Jason Bartlett’s Secret Weapon

Pushed by his grandfather to always strive to do better, driver Jason 
Bartlett is soaring at Yonkers thanks to preparation and hard work.

by Tom Pedulla

Whenever Jason Bartlett reaches the winner’s circle at Yonkers Raceway, something he is accomplishing with remarkable frequency as the runaway leader in the driver standings, he always makes sure to wave. The gesture acknowledges his wife, Kristen, and their sons, Kobe, 9, and Karter, 5. And it salutes Richard Bartlett, a grandfather so loving and devoted that Jason refers to him as “dad.”

“He taught me everything I know,” said Bartlett, 34. “If it wasn’t for him, I would certainly not be in the position I am in today.”

Through March 21, Bartlett had more than doubled the victory total of highly-regarded Brian Sears with 148 victories from 516 starts as he pursued a sixth driving title at Yonkers. Sears owned 73 wins in 368 starts. Bartlett also had 93 second-place finishes and 58 third-place showings for earnings of $1,600,634. Sears’ earnings stood at $1,013,363.

When Jason reflects on his rise to prominence, his thoughts invariably circle back to his grandfather. Richard, who continues to train standardbreds in Windsor, ME at age 76, played a larger role of necessity because Jason’s mother, Sonia, was a single parent.

Jason was always around the barn at a young age and said he learned the business “in the trenches” by cleaning stalls and grooming horses. Richard pushed him to excel, no matter what he was doing.

“He was, and still is, my biggest fan,” Jason said. “He was there to tell me when I did something wrong, which was good. He’s been like that my whole life, whether it was playing basketball or driving racehorses. You can always be better.”

As much as Richard cared for his grandson, he also served as his sternest critic when Jason began his driving career.

“I could win five in a day and the other one would get beat and we’d talk about that one,” Jason said. “At the time, I thought it was kind of harsh, but he pushed me to get better. You’re only as good as your last drive.”

When Jason left Maine and began driving at Yonkers’ half-mile oval in the autumn of 2007, Richard had a satellite dish installed and would scrutinize every race.

“I had him call me between races,” Richard said. “He’d say, ‘Dad, I’ve got 15 minutes. Tell me what I’m doing wrong. Tell me quick.’”

That process became extremely beneficial over time. Much of Jason’s success can be traced to his development into an outstanding student of the game.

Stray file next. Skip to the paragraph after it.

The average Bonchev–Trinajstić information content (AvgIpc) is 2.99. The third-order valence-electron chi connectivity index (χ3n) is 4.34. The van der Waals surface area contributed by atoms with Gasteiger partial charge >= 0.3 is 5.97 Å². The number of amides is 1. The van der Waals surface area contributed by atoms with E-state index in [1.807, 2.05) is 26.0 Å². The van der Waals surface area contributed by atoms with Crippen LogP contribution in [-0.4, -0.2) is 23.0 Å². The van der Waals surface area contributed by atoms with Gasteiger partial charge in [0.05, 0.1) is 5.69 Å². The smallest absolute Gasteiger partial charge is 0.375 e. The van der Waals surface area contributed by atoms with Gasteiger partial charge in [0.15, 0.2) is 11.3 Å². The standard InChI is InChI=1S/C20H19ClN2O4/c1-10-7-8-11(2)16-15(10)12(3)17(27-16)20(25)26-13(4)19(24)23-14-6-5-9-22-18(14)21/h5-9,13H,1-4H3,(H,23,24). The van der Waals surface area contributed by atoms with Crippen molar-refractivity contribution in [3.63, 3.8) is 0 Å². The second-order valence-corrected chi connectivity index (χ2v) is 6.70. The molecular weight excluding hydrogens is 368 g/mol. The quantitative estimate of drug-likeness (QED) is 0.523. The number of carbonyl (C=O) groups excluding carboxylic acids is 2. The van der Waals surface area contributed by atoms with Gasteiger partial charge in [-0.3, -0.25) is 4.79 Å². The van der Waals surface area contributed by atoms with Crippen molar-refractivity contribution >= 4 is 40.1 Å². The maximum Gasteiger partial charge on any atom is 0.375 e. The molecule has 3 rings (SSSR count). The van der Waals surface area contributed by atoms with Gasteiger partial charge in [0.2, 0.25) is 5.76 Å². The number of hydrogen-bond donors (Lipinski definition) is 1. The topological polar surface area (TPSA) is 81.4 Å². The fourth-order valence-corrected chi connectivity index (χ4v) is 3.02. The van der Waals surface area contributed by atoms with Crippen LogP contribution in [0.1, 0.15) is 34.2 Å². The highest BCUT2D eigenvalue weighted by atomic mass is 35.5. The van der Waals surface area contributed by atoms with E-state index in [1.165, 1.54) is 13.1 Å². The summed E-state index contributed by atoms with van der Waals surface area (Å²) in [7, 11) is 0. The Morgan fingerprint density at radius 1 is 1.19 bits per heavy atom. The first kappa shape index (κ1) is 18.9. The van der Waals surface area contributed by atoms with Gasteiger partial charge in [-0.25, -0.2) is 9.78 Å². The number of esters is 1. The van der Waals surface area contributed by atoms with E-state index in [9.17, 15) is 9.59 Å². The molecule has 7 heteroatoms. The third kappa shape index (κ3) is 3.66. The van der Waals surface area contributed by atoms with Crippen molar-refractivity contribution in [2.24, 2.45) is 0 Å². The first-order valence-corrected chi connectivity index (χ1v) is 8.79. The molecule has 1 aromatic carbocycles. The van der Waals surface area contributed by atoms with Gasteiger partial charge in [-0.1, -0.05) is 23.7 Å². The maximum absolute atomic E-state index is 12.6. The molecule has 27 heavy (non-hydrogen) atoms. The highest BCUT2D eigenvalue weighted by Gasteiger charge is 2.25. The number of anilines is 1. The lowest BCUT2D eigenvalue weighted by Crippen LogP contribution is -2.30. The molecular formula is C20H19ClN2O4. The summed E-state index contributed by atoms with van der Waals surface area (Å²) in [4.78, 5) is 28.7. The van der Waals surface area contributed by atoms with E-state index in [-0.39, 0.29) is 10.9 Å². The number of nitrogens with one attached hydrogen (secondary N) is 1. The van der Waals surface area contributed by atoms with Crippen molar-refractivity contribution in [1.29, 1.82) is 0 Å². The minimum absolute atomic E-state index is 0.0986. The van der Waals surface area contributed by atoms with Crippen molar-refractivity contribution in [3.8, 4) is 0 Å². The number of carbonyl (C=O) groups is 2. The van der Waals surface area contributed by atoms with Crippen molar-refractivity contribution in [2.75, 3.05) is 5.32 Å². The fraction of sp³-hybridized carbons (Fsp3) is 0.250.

“It amazes me what he knows about other horses on the track,” Kristen said. “He remembers everything.”

Trainers appreciate Jason’s preparedness. He is keenly aware of the racing style of opposing horses and the tendencies of his fellow drivers. He does not need extensive pre-race instructions. Very little surprises him.

“I think the main thing he brings is he really does his homework. He always thinks about how a race sets up,” said Jeff Bamond, a trainer who often turns to Jason with his best stock. “The gate doesn’t open and he wings it.”

Jason has seemingly replaced his grandfather as his harshest critic. “I’m the first one to say, ‘I messed up. I made a mistake and I apologize,’” said Jason. “I guess you’ve got to own it when you make a mistake. That’s the way I look at it. Trainers don’t want to hear excuses when you come off the track.”

Kristen and Jason have been married for 12 years. She said he has gotten better at controlling his emotions. He no longer allows one bad trip to turn into another; he no longer takes his frustrations home.

“He’s learned to let it go and turn the page,” she said. “He’s gotten more mature about it, I guess. There is another race to be had. Dwell on the last one and you’re not going to do any good.”

Jason is building on an exceptional year in 2015, when he won 514 of 2,653 starts. He was second 468 times and third on 364 occasions for $9.8 million in earnings.

He said he is focused on the bottom line to the exclusion of almost everything else.

“For me, it’s not about (being viewed as) elite or Hall of Fame,” he said. “I just want to make a good living for my family. I want to be happy.”

He has been criticized for not venturing outside of his Yonkers Raceway comfort zone with any regularity.

“I’ve always dreamed about winning the Meadowlands Pace,” he said. “But I don’t put myself out there to get those horses. I’m not at the Meadowlands.”

But he said he could not feel more at home than he does at Yonkers. “I love it here. I grew up on a half,” he said, referring to the half-mile oval. “I make a great living for my family. Maybe I should go hunt for more, but to me it’s a great living. I guess you can’t have everything.”

Then again, perhaps he does. He has the woman of his dreams, having met Kristen in the winner’s circle at Plainridge Racecourse near Plainville, MA. She knew the business as the daughter of a trainer, Diane Bryant. She, too, was raised by a single-parent mother.

When they spoke of their future together, it was always with the determination that their children’s lives would be dramatically different from their own. They would provide a traditional family structure.

“That’s what we wanted for our kids, the mother and father there,” Kristen said.

Jason has been there for Kobe by coaching his fourth-grade basketball team in their hometown of Goshen, NY. Jason and Kristen will coach Karter’s T-ball team. Karter so idolizes his father that he has a makeshift sulky set up in his bedroom behind a stuffed horse.

“Sometimes I think Karter’s shouting is carrying Jason home in the stretch,” Kristen said.

And whenever Bartlett reaches the winner’s circle, his wife, his children, and his proud grandfather will look for the wave that says everything.